Roger Valdez gives his take on the new obstructionism that is dominating public participation and holding up much-needed growth in Seattle and elsewhere.
May 24, 2012 Crosscut
Arguing for the value of historic low and mid-rise, but also dense, areas of Brooklyn, Washington D.C., and New Orleans, Edward T. McMahon asks us to reconsider the pursuit of density as an end in itself, and the high-rise as its fullest expression.
May 15, 2012 Citiwire.net
Trying to thread the needle between those who celebrate the demise of the exurb and those who bemoan smart growth policies, Edward Glaeser argues that we can, and should, have it all when it comes to housing choice in America.
May 10, 2012 Bloomberg View
A recent article from Richard Florida shows that the size and density of cities offers considerable advantages to the environment, beyond what is commonly understood.
Apr 23, 2012 The Atlantic Cities
Will Oremus investigates an occurrence he noticed recently in Tom Vanderbilt's series on walking – that the cities with the highest "walk scores" were all liberal – and asks why conservative cities don't walk.
Apr 18, 2012 Slate
As wealthy communities learn to use historic districts to inflate property values, socially conscious urbanists must think twice about the purpose and place of preservation, Will Doig reports.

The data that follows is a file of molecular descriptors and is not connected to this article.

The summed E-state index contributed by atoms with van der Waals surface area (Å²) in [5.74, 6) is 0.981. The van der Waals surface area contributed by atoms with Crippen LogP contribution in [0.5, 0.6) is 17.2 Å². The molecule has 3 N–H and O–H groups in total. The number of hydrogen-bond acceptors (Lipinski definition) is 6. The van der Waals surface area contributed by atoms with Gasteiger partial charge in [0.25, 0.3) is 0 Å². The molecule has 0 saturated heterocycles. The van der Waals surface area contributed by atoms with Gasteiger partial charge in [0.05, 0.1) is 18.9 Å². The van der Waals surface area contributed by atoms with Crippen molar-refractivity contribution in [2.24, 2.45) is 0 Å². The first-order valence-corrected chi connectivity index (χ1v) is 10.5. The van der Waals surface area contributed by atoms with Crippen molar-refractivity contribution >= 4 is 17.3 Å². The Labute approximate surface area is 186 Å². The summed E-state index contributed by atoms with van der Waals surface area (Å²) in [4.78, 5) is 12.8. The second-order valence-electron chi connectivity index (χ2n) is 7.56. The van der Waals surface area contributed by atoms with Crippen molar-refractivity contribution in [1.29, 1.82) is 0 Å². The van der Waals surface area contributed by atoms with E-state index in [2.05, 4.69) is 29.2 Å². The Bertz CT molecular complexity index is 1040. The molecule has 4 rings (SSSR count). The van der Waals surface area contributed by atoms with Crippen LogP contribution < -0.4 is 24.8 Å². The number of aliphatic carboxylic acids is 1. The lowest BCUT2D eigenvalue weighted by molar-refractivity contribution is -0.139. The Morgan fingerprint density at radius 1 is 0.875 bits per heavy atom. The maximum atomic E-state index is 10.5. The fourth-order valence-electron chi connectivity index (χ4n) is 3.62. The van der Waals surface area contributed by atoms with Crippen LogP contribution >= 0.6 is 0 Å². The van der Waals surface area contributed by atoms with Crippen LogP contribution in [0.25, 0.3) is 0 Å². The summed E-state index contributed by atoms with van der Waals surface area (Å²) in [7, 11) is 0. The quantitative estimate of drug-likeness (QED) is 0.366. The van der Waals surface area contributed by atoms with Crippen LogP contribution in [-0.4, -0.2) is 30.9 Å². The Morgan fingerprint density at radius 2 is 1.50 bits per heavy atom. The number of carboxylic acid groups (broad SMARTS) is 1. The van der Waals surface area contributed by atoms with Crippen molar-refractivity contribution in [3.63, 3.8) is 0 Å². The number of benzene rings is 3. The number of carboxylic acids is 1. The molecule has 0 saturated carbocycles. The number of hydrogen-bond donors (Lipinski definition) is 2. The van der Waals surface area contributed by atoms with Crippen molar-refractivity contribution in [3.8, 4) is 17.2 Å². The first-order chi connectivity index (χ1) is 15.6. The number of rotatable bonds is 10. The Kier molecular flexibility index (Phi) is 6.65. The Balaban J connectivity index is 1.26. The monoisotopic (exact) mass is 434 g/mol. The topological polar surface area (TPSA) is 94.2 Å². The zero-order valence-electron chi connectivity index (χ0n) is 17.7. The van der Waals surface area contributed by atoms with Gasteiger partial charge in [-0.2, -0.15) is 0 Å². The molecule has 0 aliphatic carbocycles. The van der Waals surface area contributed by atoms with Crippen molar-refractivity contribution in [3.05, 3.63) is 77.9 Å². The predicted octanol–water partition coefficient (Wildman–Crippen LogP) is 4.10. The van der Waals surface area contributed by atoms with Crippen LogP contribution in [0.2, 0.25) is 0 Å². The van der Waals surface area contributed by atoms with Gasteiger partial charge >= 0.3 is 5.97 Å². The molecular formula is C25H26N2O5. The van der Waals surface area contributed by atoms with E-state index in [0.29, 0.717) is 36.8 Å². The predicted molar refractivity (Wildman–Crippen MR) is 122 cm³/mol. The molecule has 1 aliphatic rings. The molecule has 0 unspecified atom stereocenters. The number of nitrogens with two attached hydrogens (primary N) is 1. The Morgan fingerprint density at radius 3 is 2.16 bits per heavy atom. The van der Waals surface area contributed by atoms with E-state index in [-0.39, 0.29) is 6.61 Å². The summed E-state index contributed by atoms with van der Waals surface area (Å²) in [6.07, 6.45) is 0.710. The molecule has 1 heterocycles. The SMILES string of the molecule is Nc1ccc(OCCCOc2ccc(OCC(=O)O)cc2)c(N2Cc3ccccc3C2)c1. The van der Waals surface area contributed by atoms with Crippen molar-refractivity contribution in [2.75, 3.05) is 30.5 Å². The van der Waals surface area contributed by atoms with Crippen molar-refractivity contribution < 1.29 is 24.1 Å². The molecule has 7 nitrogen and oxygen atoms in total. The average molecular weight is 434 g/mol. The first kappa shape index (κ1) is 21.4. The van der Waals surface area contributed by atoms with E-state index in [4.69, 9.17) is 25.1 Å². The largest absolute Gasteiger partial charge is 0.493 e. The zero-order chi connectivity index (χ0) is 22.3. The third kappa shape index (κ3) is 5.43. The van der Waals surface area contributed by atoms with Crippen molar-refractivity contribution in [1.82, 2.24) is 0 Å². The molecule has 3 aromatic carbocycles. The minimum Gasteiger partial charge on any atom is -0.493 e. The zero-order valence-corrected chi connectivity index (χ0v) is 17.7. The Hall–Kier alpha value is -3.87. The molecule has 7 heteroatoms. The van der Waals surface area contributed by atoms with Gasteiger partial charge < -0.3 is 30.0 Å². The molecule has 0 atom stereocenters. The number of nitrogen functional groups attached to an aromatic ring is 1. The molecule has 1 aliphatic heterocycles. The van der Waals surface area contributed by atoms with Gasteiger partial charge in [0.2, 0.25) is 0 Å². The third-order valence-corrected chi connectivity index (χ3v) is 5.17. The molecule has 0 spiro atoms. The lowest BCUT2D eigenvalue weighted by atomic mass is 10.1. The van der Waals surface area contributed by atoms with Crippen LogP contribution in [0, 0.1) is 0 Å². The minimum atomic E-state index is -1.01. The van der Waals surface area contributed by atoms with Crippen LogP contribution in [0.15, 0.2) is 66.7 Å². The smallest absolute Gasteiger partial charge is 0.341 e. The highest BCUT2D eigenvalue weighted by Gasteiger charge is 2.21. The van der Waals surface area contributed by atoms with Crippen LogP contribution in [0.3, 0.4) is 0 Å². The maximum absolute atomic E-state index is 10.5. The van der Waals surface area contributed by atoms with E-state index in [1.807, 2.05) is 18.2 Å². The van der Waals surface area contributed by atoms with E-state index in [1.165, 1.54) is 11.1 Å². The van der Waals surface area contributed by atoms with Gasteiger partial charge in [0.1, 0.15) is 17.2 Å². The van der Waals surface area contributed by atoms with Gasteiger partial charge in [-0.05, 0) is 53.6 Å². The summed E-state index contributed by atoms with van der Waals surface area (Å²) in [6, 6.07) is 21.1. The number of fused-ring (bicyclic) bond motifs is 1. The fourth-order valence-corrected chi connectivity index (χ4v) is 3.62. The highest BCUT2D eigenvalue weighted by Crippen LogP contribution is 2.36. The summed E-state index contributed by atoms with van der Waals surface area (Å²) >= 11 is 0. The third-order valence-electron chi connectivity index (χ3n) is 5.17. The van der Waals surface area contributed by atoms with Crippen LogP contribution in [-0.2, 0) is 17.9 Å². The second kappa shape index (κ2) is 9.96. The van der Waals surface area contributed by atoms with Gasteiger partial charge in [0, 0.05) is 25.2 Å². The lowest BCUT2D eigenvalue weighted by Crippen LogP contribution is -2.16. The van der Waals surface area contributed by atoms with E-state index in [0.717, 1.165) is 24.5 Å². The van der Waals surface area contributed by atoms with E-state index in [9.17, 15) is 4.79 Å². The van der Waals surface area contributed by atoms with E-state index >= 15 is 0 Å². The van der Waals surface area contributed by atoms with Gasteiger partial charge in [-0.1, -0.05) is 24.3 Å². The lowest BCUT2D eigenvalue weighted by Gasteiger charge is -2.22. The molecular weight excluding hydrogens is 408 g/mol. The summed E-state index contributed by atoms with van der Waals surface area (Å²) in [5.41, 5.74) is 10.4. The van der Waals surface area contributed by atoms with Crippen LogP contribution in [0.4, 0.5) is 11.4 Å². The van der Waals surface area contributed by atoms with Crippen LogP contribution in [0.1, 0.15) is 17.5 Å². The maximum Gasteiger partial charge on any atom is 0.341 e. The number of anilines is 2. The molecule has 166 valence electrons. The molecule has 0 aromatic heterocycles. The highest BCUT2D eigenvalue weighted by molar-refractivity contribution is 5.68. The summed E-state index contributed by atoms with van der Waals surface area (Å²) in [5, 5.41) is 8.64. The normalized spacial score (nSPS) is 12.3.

Apr 18, 2012 Salon
New research suggests that the electrification of automobiles can undermine planning efforts to create denser development patterns and may work against policies that encourage non-motorized forms of mobility, such as biking and walking.
Apr 9, 2012 European Planning Studies
Census data reveals that California is the most urbanized state, with the most dense urban areas. But in California, sprawl, density, crowding, and urbanism are not always what they seem. Fortunately, a new law may help planners make sense of it all.
Apr 3, 2012 California Planning & Development Report
A conference held in London last Tuesday, called "Planet Under Pressure," provided a forum to begin to answer the question, reports Roxanne Palmer.
Apr 2, 2012 International Business Times
In advance of next month's National Planning Conference, the APA and editor David C. Sloane, have produced the landmark book, <em>Planning Los Angeles</em>. The book catalogs the history and trends impacting planning in the city.</br></br>
Planetizen managing editor Jonathan Nettler recently spoke with Dr. Sloane about the book, the challenges that planners across LA are working to solve, and what he hopes visitors to the upcoming conference will learn about the city. Exclusive
Mar 30, 2012 By